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Re: Glenmutchkin - In its Infancy

Postby Flymo748 » Wed Jan 23, 2013 8:04 am

DougN wrote:BTW good on you Mark I have been so impressed with Portchullin, MRJ really did it justice. One day I would like to see it in the flesh... still trying to convince SWMBO+2 to allow dad to go to S4um for 10 days... only 1800 bucks honest.... ;)

Yes, but given what the commodities boom has done for the Australian economy (billionaires that *aren't* media barons...) then in Aussie dollar terms, the whole trip is only half the price it was when I dated an Aussie girl ;-)

G'wan, book that ticket!

Flymo

PS - are you organising the other eight days of S4um? I'm sure that Terry will be pleased ;-)
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Re: Glenmutchkin - In its Infancy

Postby Terry Bendall » Wed Jan 23, 2013 8:22 am

DougN wrote:Gees booking layouts that far out...


A bit like a famous theatre in London, whilst we can't say we never close, I am always on the lookout for layouts for Scaleforum. There are 9 provisonally lined up for Scaleforum 2014, and one for 2015

DougN wrote:thank goodness I live too far away to bring one


Some years ago I saw a layout designed to be taken to shows bu public transport that could be carried by one person. Should be possible to include one as part of your luggage. :D

Flymo748 wrote:G'wan, book that ticket!
Yes do. Be great to see you at the show.

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Re: Glenmutchkin - In its Infancy

Postby Ian Everett » Wed Jan 23, 2013 8:52 am

Terry Bendall wrote:Some years ago I saw a layout designed to be taken to shows bu public transport that could be carried by one person. Should be possible to include one as part of your luggage.
Terry Bendall


That might have been my Royston Vasey which was built for Workington MRC's 5 sq ft challenge. The organiser of the show happened to work for Northern Rail and so I got to the show free of charge, with a little bit of publicity for both the show and NR. At the time a medical condition prevented me driving (all under control now thank goodness).

Royston Vasey has also been to Scalefour North in 2011, but on that occasion in the back of my car, and it also featured on the cover of Scalefour News in December 2011.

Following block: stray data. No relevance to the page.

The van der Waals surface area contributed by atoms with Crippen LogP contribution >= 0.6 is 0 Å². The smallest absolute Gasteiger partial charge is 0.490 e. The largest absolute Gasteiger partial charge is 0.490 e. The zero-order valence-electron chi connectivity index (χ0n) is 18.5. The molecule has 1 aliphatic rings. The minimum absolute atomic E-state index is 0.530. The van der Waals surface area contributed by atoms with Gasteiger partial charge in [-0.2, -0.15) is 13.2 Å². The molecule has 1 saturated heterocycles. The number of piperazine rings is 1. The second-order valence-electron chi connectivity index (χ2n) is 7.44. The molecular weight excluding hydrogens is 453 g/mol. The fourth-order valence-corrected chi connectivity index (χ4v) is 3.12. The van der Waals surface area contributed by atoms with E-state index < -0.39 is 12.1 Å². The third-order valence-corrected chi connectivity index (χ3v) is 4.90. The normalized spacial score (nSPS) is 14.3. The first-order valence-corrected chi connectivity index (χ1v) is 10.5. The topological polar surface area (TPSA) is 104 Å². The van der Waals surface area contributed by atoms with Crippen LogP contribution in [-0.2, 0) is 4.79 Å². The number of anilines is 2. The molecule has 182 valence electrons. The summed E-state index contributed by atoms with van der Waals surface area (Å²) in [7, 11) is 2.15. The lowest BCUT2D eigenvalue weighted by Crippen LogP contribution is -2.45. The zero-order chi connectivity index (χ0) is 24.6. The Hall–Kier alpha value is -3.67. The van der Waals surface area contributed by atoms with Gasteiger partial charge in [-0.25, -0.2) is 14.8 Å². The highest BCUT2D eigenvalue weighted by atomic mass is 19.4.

It was built as a "quickie" and was a most enjoyable diversion from my main project. I find the trouble is that there are too many such diversions!

Ian
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100_1659.JPG
A WD awaits Royston Vasey's starter on a cold winter morning. Note the local shop in the background...

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Re: Glenmutchkin - In its Infancy

Postby Tim V » Wed Jan 23, 2013 5:34 pm

Terry Bendall wrote:
DougN wrote:Gees booking layouts that far out...


A bit like a famous theatre in London, whilst we can't say we never close, I am always on the lookout for layouts for Scaleforum. There are 9 provisonally lined up for Scaleforum 2014, and one for 2015

Terry Bendall


Some layouts have to be booked well in advance, for example, my layout is fully booked till 2015, and I've just accepted my first booking for 2016.

So Terry is right to be booking that far ahead.
Tim V

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Re: Glenmutchkin - In its Infancy

Postby DougN » Fri Jan 25, 2013 5:56 am

well I know it is not very much in dollar terms... it is the +2 that are not allowing me to come at the moment. One is saying...if he can go to a Lego convention in the US one day :thumb .... How about when you are working and pay for that one.... the other just likes Disneyland :thumb ....lets just say Hong kong and LA have both been done for her! So Still don't think it is going to happen.
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Mark Tatlow
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Re: Glenmutchkin - In its Infancy

Postby Mark Tatlow » Sat Feb 23, 2013 10:31 pm

Glemutchkin - Part 3: Era

Whilst I seem to be known in the electronic ether for my 1970’s modelling, this is not really my main interest.

Many years ago, I set my main era as the early years of the LMS. Whilst I do quite like some of the LMS standard classes, it was really the sight of the Edwardian and Victorian locomotives of the Highland in the lined red pulling a rake of fully lined coaches that seduced me. After all; who could resist something like this:

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Clan McKinnon built by John James with some of my stock. Photo by Ian Ford

or this............?

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A Yankee Tank and stock by yours truely. Photo by Ray Nolton

Its peculiar; I would think that the 1920?s is the least modelled era after about the 1880s? Think about it, when did you last see a model from this era?

My regret for this period though is the loss of the red oxide painted goods stock. The Highland often (apparently at random as to when they would and when not) pick out the ironwork of these in black and again I am drawn to the fusion of colour that occurred as a result. To get over this contradiction; I model in about 1925/1926. Much of the passenger stock and locos had by then been repainted in the new corporate LMS colours but at least some of the good stock remained in the old pregroup livery.